There’s a fascinating mushroom that grows from insect bodies after it consumes them from the inside out. This parasitic fungus is called Cordyceps. Ironically, what is deadly to insects becomes something that is healthy for humans to consume as a multi-benefit supplement. There are key differences between the commercially-available Cordyceps types used in supplements. So, the question is: when it comes to Cordyceps sinensis vs militaris, which variety gives you the most health benefits for your buck?
Cordyceps sinensis is a type of health-supporting, functional mushroom that has been used for centuries in Traditional Chinese medicine. In modern times it has become so rare and highly sought after for its unique health-supporting properties that its price tag makes purchasing it out of reach for all but the ultra-rich.
However, there is an alternative to the sinensis variety of Cordyceps that can be cultivated commercially. This alternative requires no dead insects to be involved in the growing process and makes the resulting supplement affordable. Happily, this cultivated version, called Cordyceps militaris, provides the same kind of healthy compounds that makes the Cordyceps sinensis variety effective as a supplement.
Read on to learn more about the difference between Cordyceps sinensis vs militaris and which of these two mushrooms makes for the best Cordyceps supplement. This unique mushroom is worthy of exploring for the number of health benefits it can provide. However, the supplement industry can be misleading about what you’re getting, so this guide will help inform you about what to look for.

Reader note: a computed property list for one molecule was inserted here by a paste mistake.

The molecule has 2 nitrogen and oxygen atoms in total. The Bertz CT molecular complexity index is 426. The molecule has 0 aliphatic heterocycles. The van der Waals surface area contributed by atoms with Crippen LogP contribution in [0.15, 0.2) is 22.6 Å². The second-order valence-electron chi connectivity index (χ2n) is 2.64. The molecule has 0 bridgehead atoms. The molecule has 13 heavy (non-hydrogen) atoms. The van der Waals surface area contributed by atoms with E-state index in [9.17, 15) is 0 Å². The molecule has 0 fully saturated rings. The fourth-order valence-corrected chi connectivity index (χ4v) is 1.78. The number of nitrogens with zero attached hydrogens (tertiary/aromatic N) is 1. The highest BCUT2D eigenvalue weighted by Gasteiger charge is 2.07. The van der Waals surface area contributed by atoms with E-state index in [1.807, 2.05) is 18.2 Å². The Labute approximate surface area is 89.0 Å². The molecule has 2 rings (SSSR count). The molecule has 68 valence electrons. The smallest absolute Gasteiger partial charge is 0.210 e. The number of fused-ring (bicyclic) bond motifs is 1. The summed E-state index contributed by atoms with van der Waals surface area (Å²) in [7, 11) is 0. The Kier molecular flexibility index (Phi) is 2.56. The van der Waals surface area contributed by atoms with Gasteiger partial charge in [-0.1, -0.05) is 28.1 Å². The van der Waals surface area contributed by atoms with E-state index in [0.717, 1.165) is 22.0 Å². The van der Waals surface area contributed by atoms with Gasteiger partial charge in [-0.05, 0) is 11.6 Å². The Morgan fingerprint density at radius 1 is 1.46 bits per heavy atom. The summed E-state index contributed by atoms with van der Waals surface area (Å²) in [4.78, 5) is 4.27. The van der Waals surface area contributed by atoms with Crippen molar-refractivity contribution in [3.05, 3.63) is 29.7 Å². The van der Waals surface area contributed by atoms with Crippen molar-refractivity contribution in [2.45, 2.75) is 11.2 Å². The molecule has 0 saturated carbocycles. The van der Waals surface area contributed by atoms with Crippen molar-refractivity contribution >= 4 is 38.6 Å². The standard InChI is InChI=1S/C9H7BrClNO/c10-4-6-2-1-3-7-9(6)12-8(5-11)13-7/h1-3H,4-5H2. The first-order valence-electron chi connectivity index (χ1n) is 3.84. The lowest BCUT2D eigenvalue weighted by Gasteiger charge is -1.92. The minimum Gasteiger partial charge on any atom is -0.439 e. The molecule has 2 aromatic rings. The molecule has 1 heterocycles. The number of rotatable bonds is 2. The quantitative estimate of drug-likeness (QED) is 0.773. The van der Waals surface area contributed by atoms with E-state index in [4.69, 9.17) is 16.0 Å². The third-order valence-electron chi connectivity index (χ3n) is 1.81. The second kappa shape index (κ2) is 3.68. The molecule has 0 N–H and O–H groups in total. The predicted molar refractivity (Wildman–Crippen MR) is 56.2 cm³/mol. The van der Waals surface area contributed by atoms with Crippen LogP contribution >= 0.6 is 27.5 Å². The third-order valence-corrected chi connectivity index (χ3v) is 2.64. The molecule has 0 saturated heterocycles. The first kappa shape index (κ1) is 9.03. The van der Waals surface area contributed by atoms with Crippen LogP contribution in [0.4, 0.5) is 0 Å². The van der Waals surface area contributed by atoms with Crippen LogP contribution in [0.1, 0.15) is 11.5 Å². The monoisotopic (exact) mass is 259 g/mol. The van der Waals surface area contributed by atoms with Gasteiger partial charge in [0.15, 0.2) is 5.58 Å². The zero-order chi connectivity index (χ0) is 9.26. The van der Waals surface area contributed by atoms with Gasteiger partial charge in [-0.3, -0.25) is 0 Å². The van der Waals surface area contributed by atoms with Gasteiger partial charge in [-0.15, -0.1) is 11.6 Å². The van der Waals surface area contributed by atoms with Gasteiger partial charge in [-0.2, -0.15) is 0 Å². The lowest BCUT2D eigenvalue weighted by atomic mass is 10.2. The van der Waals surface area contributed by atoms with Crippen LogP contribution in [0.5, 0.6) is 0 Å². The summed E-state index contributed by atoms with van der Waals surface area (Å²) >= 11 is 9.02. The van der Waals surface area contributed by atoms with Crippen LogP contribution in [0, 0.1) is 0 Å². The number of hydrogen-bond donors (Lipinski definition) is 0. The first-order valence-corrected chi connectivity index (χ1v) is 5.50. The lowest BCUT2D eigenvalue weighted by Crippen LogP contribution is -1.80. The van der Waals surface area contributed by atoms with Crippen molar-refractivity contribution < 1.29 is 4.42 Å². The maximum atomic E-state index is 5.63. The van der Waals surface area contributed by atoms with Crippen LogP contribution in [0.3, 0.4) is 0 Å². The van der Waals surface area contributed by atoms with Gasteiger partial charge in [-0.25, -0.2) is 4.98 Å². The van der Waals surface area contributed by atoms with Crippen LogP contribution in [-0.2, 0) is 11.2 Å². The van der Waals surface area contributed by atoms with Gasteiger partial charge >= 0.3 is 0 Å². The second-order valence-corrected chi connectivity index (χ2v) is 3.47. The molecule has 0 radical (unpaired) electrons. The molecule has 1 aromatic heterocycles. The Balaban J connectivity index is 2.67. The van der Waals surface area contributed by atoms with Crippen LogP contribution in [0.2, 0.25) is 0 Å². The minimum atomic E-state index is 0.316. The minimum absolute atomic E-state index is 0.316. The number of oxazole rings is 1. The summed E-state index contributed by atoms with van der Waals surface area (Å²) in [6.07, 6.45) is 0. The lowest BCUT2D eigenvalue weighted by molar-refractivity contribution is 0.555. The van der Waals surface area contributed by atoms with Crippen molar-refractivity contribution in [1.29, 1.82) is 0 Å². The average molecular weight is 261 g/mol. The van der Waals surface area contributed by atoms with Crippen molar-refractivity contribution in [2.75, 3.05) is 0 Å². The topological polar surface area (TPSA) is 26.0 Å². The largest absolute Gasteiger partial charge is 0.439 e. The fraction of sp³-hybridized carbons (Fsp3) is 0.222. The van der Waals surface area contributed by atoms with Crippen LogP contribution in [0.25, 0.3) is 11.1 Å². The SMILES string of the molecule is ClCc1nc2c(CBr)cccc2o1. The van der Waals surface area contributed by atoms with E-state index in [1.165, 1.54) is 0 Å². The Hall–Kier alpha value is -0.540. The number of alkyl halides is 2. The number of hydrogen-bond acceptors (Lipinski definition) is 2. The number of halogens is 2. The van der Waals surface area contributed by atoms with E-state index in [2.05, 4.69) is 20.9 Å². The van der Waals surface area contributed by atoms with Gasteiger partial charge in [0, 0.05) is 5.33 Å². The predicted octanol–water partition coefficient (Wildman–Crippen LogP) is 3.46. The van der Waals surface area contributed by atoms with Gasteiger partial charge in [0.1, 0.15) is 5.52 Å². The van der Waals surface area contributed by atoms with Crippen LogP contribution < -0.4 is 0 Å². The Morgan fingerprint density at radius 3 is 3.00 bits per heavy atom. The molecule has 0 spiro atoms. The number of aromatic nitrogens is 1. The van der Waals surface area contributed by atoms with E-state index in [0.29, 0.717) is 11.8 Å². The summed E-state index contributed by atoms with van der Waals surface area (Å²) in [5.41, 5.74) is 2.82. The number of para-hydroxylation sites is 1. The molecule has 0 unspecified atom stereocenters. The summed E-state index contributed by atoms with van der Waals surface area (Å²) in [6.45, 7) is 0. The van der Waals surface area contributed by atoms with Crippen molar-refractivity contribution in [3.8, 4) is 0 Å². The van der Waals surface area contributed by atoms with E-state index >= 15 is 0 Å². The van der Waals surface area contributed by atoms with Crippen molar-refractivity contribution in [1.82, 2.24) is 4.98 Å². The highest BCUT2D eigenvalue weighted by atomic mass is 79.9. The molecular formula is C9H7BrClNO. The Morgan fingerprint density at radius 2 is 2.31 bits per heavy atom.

Each of the 400+ species of Cordyceps is fundamentally a parasite that will grow on a very specific insect unique to it. We will be examining just two of these species: Cordyceps sinensis (now known as Ophiocordyceps sinensis), and Cordyceps militaris.
After Cordyceps spores enter an insect’s body, the fungus begins to grow inside the insect and turn it into mycelium (the “root-like” filament structures that will sprout mushrooms). The mycelium continues to spread inside the insect until it fully consumes it and completely turns it into mycelium. The mushroom, or fruiting body, of the fungi then grows out from the head of the insect.
The most well-known and common species of Cordyceps mushrooms is Ophiocordyceps sinensis. Previously known as Cordyceps sinensis, it enters and grows from the caterpillar of the Hepialus moth. When found in the wild, the mushroom will be above the ground’s surface with the body of the insect below.
The Cordyceps sinensis species of Cordyceps is very rare in the wild because of the lifecycle of the fungus and specific environmental growing conditions necessary for it to thrive. It mainly grows at high elevations in Tibet and the Chinese provinces of Sichuan, Yunnan, Qinghai and Gansu. It can also be found in India, Nepal, and Bhutan, but is less abundant there. In Tibet, the mushroom is known as Yarsagumba or yartsa gunbu and in China it is known as Dōnɡ Chónɡ Xià Cǎo (冬虫夏草), which translate to summer grass, winter worm.
Cordyceps sinensis is relatively rare to find naturally and grows only in these limited regions. This scarcity of the wild variety of Cordyceps sinensis and its desirable health-promoting traits results in a high price tag (around $20,000 per kilogram). Therefore, these fungi are not typically in any supplement you can readily purchase..
Due to the rapid rise in price on this precious resource, it has been dubbed “Himilayan gold.” It has become a significant contributor to household income in the harvesting regions, so much so that there have been disputes over harvesting territory, and outsiders have tried to push their way in. There are now harvesting permits being issued by the Chinese government and local land holders for access to the growing regions. For more on Cordyceps sinensis harvesting and the lifestyle in Tibet, see Daniel Winkler’s article in Fungi Magazine.